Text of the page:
Driving blindfolded

The other evening on the TV show fear factor one of the stunts involved driving a car blindfolded with the passenger giving directions on which way to turn and whether to speed
up or slow down with the intent of driving up a ramp onto a flatbed trailer! All of the drivers had a very difficult time taking these directions and it was hilarious! Now I'm thinking what can be so hard about this? Is it something mental? How would you prefer to have directions given to you in that situation?Some drivers were told to go left and instead went into a right turn and stayed in it. Funny. Is it best if the driver were given status reports on current position or should the passenger give reports on the next future move? If I were driving I would put my hands at ten and two and make small corrections returning the wheel to straight ahead till the next report. Could be challenging for sure! This stunt shows us how much we depend on visual input, eih? Phil
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Probably the passenger should scream less loudly, the closer the driver is to teh desired 'flight path...'
Jim
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Fear factor is a waste. Half of the things they do are either part of a normal days work for many people or native cuisine somewhere. Grab a few submarine helmsmen if you wanna drive blindfolded, if you spill your beer, you lose!
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The BBC2 TopGear TV programme recently had a blind driver driving round their test track with instructions from one of the presenters. He actually got round faster than a couple of sighted celebrity drivers.
Someone I used to know (now deceased) holds the world speed record for a motorcycle driven by a blind person.
Leon
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On Wed, 19 Jan 2005 08:17:19 -0500, "Phil Kangas"

Might just be bandwidth. Words take too much time. Imagine something that would emit one tone if you were off to the left, a different tone if you were off to the right, with volume or warble rate proportional to error magnitude.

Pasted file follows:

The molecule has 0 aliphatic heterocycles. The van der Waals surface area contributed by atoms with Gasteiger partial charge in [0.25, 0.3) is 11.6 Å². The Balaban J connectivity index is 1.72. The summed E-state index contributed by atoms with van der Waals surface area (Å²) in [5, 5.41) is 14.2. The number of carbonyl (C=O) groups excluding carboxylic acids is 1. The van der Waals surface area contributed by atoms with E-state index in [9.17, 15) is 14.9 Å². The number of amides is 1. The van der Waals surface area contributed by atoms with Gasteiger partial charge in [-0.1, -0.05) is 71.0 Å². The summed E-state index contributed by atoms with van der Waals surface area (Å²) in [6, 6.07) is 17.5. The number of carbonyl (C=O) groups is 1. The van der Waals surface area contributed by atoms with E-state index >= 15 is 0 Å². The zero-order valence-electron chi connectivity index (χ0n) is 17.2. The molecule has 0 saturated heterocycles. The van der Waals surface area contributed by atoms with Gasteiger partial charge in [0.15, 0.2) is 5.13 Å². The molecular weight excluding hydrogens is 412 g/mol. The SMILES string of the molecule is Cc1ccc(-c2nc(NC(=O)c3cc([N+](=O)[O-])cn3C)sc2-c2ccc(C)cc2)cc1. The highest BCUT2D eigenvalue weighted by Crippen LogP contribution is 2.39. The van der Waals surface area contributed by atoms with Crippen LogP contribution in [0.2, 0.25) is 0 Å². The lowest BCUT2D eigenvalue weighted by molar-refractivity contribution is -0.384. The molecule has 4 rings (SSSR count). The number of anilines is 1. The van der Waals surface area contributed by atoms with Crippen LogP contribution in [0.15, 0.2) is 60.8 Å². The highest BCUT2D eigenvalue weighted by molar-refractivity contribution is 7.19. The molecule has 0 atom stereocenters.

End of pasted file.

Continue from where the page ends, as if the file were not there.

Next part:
If it were female, it would screech if you're following too close....
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Don Foreman wrote:

You are describing, almost exactly, an early instrument flying technique. Flying down the center of the beam, the pilot hears a steady tone. Drift right or left and he hears a Morse "r" or "a" character in the headset.
I flew left seat in a helicopter once and gave the pilot verbal directions to get to a destination. "right 15 degrees", "left 10 degrees", got there with very little deviation.

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Thats "a" or "n" --- not "r"
Jim
Jim Stewart wrote:

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Jim Stewart wrote:

Not quite. a = dot dash the opposite side was n n = dash dot r = dot dash dot
...lew... ( former W3SLX )
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On Wed, 19 Jan 2005 11:44:22 -0600, Don Foreman

They do something similar with blind skiers and blind golfers.
Gunner
"Gunner, you are the same ridiculous liberal f--k you ever where." Scipio < snipped-for-privacy@actd.net
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I would think the directions should give you what your eyes would have. Don't tell the driver what to do, tell hin where he is. Bearing and range to the target, as "11 O'clock at 100 feet".
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Once upon a time the old timer across the road from us used to drive down to the local gin mill for a nip or two.
His scruffy little dog would lean out the passenger side window and as he drove by you could hear Shorty barking out commands. A little left Jim. OK hold it there, now a touch right. And so on. Both Jim and Shorty have gone to that big tavern in the sky but we still chuckle about the memory
Errol Groff
On Wed, 19 Jan 2005 08:17:19 -0500, "Phil Kangas"

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Phil Kangas wrote:

Hell, in the 70's a buddy and I used to do something similar. Whoever was driving would recline the seat all the way back, the other would give directions. Funny as hell to see the reactions of other drivers when they realized the passenger had no hands on the wheel. We mostly cruised mall parking lots and low traffic side streets at night. Sure helps a lot if you really trust the other person! We used to do lots of stupid stunts like this, and we're both still around to laugh about it.
Jon
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Blind golfers ?
Hmmm, does that mean that Gerald Ford was blind ?
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On Sat, 22 Jan 2005 14:58:08 -0800, Fuhh <> wrote:

LOL... could be...
http://www.blindgolf.com / http://www.blindgolf.org.au /
Google has lots of hits on the subject.
Gunner
"At the core of liberalism is the spoiled child - miserable, as all spoiled children are, unsatisfied, demanding, ill-disciplined, despotic and useless. Liberalism is a philosphy of sniveling brats." -- P.J. O'Rourke
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